Drug Addiction is West Virginia’s No.1 Problem

Three West Virginia news stories stood out to me this past Easter weekend.

The first is out of Raleigh County: “Two Raleigh County residents are charged with child neglect after a toddler overdosed on heroin,” MetroNews reported.

The story goes on to explain how an infant at a home in Daniels ingested the dangerous drug.  Sheriff’s deputies administered Narcan to the child and rushed him to the hospital where he is expected to recover.

Police have charged James Minton, 41, and Amanda Richmond, 34, of Daniels with child neglect resulting in serious bodily injury.

The second story is from Harrison County: “A Clarksburg woman faces charges after police found her overdosed in her home with her infant by her side,” MetroNews reported. 

Shanique Joyner, 25, of Clarksburg was found unresponsive on the bathroom floor of her home with an infant next to her and needles nearby.

The third story came from Wood County: Madison Wine, 19, was convicted of murder after setting a fire in her home that killed her adoptive parents. Wine’s maternal grandmother, Charlotte, and her husband, Rob, had adopted Wine, who spent her early years living with drug-addicted parents.

I suspect these horrific stories that make the news are only a fraction of what is happening in our communities because of substance abuse disorder. There is an ongoing drug epidemic in our state, and it is getting worse.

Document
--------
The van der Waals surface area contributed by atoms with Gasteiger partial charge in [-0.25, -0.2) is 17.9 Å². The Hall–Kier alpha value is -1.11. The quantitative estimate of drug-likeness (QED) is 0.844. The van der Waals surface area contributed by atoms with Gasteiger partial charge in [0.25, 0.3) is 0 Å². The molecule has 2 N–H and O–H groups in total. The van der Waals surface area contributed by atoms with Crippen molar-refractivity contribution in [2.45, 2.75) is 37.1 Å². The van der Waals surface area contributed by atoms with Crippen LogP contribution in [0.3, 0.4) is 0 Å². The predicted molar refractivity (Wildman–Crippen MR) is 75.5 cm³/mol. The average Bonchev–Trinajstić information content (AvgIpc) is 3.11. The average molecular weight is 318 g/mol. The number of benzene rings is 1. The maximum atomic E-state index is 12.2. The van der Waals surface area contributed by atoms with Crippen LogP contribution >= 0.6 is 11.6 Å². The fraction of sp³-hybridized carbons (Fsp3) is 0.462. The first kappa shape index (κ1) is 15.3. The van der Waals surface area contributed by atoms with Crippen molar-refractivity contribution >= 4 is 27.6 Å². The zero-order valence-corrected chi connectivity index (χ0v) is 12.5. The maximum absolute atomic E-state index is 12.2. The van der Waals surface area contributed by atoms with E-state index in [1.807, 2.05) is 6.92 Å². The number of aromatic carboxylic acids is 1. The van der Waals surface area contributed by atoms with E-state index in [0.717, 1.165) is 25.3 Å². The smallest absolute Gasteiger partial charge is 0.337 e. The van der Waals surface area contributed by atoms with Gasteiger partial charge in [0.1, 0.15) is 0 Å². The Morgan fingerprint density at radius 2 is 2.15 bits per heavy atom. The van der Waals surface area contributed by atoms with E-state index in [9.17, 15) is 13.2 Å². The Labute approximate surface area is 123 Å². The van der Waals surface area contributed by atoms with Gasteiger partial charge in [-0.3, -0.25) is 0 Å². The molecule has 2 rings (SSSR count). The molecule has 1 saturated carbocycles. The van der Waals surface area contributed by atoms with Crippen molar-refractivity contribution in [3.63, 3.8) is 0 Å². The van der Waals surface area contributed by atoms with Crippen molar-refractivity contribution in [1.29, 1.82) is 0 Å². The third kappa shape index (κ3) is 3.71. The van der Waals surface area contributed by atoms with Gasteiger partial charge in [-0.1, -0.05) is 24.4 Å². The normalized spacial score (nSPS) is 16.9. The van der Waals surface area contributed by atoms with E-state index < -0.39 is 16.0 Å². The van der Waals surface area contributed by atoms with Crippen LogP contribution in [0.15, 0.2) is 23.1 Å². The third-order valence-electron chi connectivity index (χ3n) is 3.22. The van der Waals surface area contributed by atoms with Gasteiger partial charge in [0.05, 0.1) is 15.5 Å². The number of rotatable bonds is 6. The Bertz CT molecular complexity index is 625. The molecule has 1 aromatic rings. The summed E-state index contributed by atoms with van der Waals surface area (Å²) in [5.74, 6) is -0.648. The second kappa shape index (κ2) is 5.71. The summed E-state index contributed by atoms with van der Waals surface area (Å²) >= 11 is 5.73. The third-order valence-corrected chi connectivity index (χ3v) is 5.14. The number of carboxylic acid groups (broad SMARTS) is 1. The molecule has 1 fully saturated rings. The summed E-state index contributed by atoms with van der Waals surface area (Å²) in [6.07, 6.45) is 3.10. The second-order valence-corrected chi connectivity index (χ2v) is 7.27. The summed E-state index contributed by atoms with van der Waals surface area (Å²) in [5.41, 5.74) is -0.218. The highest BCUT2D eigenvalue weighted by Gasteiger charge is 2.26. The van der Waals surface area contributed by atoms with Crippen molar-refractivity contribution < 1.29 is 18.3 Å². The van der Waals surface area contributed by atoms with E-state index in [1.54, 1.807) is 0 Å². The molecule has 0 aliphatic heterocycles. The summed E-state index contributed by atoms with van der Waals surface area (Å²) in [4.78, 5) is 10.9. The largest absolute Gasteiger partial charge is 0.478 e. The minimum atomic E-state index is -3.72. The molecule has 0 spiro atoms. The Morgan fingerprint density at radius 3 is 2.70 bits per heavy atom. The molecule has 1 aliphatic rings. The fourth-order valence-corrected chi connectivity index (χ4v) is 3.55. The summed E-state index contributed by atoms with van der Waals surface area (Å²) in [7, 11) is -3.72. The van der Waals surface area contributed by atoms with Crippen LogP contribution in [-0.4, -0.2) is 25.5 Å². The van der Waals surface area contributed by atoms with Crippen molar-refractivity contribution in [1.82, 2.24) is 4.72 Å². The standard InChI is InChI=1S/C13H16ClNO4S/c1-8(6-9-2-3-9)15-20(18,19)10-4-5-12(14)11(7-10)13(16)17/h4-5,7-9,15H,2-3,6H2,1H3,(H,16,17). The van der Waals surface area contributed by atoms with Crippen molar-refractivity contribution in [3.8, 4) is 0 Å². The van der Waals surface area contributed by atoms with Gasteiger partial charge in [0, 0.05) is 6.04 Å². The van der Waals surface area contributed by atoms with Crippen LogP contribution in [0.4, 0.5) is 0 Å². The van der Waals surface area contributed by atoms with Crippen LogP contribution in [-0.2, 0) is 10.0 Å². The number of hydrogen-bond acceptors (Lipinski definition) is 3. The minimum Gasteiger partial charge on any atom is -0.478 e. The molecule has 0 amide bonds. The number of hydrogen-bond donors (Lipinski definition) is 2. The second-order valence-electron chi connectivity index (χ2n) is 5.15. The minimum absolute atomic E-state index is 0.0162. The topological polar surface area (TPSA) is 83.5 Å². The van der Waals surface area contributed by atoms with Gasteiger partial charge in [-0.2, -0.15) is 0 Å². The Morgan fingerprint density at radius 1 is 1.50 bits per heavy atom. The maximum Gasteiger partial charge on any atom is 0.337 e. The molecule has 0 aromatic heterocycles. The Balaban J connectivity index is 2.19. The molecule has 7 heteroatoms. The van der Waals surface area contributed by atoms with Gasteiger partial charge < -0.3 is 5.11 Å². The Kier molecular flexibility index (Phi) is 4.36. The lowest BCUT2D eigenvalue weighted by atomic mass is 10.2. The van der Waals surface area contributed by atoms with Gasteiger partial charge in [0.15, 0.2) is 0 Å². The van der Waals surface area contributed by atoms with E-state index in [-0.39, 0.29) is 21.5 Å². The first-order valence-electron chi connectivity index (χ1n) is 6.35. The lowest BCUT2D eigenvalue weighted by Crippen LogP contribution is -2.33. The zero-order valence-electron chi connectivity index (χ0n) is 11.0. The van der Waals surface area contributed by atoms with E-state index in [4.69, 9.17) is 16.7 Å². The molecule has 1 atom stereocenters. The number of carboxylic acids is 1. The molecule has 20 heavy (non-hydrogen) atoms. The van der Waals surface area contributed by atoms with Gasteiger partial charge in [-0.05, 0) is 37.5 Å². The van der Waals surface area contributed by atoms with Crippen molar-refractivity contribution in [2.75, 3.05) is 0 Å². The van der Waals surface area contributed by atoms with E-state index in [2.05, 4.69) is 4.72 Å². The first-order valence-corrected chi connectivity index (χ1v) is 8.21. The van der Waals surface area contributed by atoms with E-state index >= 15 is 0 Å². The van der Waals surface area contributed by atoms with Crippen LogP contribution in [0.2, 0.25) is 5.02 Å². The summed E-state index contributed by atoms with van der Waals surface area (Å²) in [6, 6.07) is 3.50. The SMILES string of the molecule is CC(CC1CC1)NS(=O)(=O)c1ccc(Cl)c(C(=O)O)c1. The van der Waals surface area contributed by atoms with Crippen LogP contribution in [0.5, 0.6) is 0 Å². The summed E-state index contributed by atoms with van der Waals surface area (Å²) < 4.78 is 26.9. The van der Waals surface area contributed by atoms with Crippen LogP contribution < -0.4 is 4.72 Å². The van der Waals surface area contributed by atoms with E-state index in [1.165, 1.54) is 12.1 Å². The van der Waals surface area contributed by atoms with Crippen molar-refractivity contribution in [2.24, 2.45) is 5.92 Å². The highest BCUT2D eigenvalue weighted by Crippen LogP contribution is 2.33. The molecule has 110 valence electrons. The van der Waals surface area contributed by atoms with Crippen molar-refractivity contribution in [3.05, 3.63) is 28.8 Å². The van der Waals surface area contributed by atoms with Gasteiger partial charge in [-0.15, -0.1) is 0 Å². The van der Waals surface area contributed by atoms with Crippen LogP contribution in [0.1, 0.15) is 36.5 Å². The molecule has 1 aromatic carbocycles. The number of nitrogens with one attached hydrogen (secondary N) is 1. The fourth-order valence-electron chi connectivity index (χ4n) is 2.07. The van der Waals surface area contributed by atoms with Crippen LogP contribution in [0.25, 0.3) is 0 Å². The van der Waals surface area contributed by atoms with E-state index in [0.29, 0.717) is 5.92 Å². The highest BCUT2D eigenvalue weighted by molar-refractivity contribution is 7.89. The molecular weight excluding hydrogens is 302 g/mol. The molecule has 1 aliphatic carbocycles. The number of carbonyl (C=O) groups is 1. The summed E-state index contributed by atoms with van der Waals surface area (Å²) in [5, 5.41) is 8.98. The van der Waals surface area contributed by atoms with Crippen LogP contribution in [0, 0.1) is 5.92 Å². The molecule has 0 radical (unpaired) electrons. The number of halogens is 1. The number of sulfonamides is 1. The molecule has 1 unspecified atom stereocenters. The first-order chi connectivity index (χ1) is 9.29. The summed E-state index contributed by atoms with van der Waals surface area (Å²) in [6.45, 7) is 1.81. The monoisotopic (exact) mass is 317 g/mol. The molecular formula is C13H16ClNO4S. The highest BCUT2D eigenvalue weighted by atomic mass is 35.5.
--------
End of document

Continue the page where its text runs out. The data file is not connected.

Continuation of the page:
Centers for Disease Control and Prevention figures show there were an estimated 1,519 drug overdose deaths in West Virginia from November 2020 through November 2021.  That is a 15 percent increase, and a continuation of the ignominious distinction of our state having the highest overdose death rate per capita in the country.

Nationally, The CDC reports the number of overdose deaths for a 12-month period ending in January has reached over 100,000 for the first time. One of the reasons for the rise is the proliferation of fentanyl, which is many times more powerful than heroin.

The impact of substance abuse disorder is not confined to the individual.  The ripple effects extend to children, parents, grandparents, siblings and friends.  According to Psychology Today, one in five children grow up in a home where someone is abusing drugs or alcohol.

State and community leaders in West Virginia, health providers, emergency workers and addiction specialists are fighting this battle every day. Communities are adopting innovative strategies, such as quick response teams to try to get individuals into treatment, and myriad programs are in place, but it is a struggle to keep up, and it feels like we’re losing the fight.

The numbers and the impacts are so overwhelming that we cannot consider the substance abuse problem as something that happens to others.  It permeates nearly every corner of the Mountain State, traumatizing families, risking the wellbeing of innocent children and cutting deeply into the ability to provide a drug-free workforce.

Substance abuse and the multiple effects are no longer simply one of the many problems our state faces, it is the number one problem, superseding economic development, highways, and public education.

And we must treat it as such.

 

 

 

 





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